Campus & Community

Cherishing a church

3 min read

The Memorial Church renovations are finished

Don Amerault and Richard
Don Amerault (left) and Richard Pawlak apply adhesive to the ceiling emblem in the Memorial Room of the church. The next step is the application of strips of gold leaf.

Staff photos by Jon Chase

On June 8, one day after Commencement, The Memorial Churchthe Memorial Church closed its doors for the summer for its first complete re-painting and renovation since 1932.

More than 50 people worked on the three-month project, repairing, repainting, improving, and updating every nook of the venerable building.

The Rev. Professor Peter J. Gomes took an active, aesthetic role in the proceedings. With the consultation of Elizabeth Randall, Gomes decided on the color and design. “We are all very pleased with the entire process and effect,” Gomes said. “The colors are stunning, and the fact that the work was done in a timely and cost-effective way is outstanding.”

Preparing for the immense job turned out to be more time-consuming than the renovation itself. Scaffolding two stories high was erected to get plasterers and painters up to the domed ceiling. Moving crews carried out the church pews, which were washed, refinished, and stored.

Mike Fall Gold leaf Left, well-protected painter Mike Fall aims and fires a clear coat of finish onto the choir benches in the church. Center, gold leaf is applied. Right, telltale stencil-like marks show where the pews were.

Then, workers shrouded the pulpit, organ, lectern, and the carved oak screen in plastic, and the painting crews scoured and painted the church from ceiling to floor. Glistening gold leafing was reapplied to the ceiling emblem, the stone relief figures of Columbia and Alma Mater, and the four torches of eternal flame.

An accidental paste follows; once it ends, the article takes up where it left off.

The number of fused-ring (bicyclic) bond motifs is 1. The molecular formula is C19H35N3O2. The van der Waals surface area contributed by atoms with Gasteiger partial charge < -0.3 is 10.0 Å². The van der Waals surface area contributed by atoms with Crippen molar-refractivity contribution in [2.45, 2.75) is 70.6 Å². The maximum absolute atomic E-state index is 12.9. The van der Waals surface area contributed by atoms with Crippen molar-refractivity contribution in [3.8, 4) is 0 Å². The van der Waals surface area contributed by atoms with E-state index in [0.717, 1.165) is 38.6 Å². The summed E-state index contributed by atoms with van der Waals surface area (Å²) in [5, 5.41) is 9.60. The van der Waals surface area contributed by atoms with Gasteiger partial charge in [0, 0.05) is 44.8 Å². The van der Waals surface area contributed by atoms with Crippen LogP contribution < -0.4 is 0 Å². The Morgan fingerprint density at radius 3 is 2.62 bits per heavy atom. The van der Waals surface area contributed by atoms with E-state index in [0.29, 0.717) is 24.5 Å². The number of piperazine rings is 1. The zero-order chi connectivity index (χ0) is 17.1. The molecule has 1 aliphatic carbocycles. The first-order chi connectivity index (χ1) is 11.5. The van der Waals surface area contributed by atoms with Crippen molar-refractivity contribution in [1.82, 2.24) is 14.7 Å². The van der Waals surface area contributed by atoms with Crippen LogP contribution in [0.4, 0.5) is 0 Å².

And all these treasures will be easier to see now. Interior lighting was almost doubled – from 580 to 1,100 lumens. Finding matches for the existing fixtures could have been a daunting task, but fortune smiled on the project. Richard Campbell of Harvard Planning and Real Estate, explains “We originally thought we would have to have the lamps re-created, but on a hunch we looked into one of the existing light fixtures and found an old tag from the California company that originally supplied the church in 1932. Taking a chance, we called the 70-year-old phone number and were surprised to find they not only still existed but also still had the plans for the very lamps we needed. Once we explained the renovation, the company agreed to remake the discontinued lamps.”

The renovations will delight not only the eye, it turns out: The Isham organ, built by Charles Fisk in 1967, was completely disassembled, cleaned, and tuned, and is now ready to accompany the heightened visual experience with sweet soul music.

Rick Isaacs Memorial Church without pews Left, after being disassembled and cleaned, the Memorial Church organ is tuned by Rick Isaacs. Right, a long view of the church, pewless in preparation for renovation.